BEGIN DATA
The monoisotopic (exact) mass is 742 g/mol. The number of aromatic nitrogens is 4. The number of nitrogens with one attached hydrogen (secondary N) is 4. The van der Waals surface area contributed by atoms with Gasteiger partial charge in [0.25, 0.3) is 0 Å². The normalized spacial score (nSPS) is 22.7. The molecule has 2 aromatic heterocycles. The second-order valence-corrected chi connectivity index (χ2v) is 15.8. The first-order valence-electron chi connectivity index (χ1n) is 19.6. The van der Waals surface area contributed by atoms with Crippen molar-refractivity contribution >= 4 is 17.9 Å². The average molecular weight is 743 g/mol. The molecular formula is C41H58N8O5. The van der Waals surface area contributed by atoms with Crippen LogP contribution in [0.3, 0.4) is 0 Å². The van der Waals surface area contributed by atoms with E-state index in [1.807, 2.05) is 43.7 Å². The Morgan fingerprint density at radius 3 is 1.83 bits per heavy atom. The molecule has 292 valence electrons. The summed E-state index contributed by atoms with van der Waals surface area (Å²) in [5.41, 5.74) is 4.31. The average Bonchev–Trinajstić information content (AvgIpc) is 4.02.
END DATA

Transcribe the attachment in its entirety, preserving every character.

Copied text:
The monoisotopic (exact) mass is 742 g/mol. The number of aromatic nitrogens is 4. The number of nitrogens with one attached hydrogen (secondary N) is 4. The van der Waals surface area contributed by atoms with Gasteiger partial charge in [0.25, 0.3) is 0 Å². The normalized spacial score (nSPS) is 22.7. The molecule has 2 aromatic heterocycles. The second-order valence-corrected chi connectivity index (χ2v) is 15.8. The first-order valence-electron chi connectivity index (χ1n) is 19.6. The van der Waals surface area contributed by atoms with Crippen molar-refractivity contribution >= 4 is 17.9 Å². The average molecular weight is 743 g/mol. The molecular formula is C41H58N8O5. The van der Waals surface area contributed by atoms with Crippen LogP contribution in [0.3, 0.4) is 0 Å². The van der Waals surface area contributed by atoms with E-state index in [1.807, 2.05) is 43.7 Å². The Morgan fingerprint density at radius 3 is 1.83 bits per heavy atom. The molecule has 292 valence electrons. The summed E-state index contributed by atoms with van der Waals surface area (Å²) in [5.41, 5.74) is 4.31. The average Bonchev–Trinajstić information content (AvgIpc) is 4.02.